Anyone wishing to keep an animal covered by the Dangerous Wild Animals Act 1976 must apply to their local authority for a license. The law requires prospective owners of such species to be carefully inspected before they are granted a license.
The species covered by the Act was last amended in 2007 when Defra considered the advice of a selected group of experts on which species should be removed or added to the list.
Further reforms were made to the Act in 2010 to help local authority enforcement and these reforms have been effective to date. Under separate reforms that came into force in October 2018, anyone trading in pets both online and offline is now subject to the same strict licensing conditions as other breeders and pet shops.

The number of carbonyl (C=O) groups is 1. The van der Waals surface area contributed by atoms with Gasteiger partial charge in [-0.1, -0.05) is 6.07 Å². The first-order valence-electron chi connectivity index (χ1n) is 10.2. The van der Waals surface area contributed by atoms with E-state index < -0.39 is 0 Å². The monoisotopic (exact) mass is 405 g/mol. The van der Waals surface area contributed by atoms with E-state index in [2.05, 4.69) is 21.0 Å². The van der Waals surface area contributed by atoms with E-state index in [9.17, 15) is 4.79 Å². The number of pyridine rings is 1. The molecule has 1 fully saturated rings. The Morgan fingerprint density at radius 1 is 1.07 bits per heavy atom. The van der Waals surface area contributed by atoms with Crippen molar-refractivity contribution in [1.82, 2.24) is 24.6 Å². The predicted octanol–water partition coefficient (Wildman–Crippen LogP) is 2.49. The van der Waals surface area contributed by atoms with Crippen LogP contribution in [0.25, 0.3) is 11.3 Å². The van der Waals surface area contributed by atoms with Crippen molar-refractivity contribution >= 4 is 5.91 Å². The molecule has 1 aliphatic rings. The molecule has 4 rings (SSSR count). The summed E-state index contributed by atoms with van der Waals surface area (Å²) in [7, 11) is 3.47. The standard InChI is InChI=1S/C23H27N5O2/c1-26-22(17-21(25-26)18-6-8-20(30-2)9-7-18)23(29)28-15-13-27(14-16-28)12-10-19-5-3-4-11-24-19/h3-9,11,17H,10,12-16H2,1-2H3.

A Defra spokesperson said:
Anyone wishing to keep an animal covered by the Dangerous Wild Animals Act 1976 must apply for a licence from their local authority with strict conditions in order to keep them and we review the Act regularly to ensure it is effective in keeping people and these animals safe.
It is an offence under the Animal Welfare Act 2006 to fail to provide for the welfare needs of an animal punishable with a maximum penalty of 6 months imprisonment and/or an unlimited fine. This includes not providing a kept wild animal such as a primate with an appropriate environment.
The UK has some of the highest animal welfare standards in the world and the government is continuing to explore ways to enhance our position as a global leader.
The government is also supporting legislation to increase the maximum custodial penalty for animal cruelty from six months’ imprisonment to 5 years and recently consulted on plans to end the keeping of primates as pets.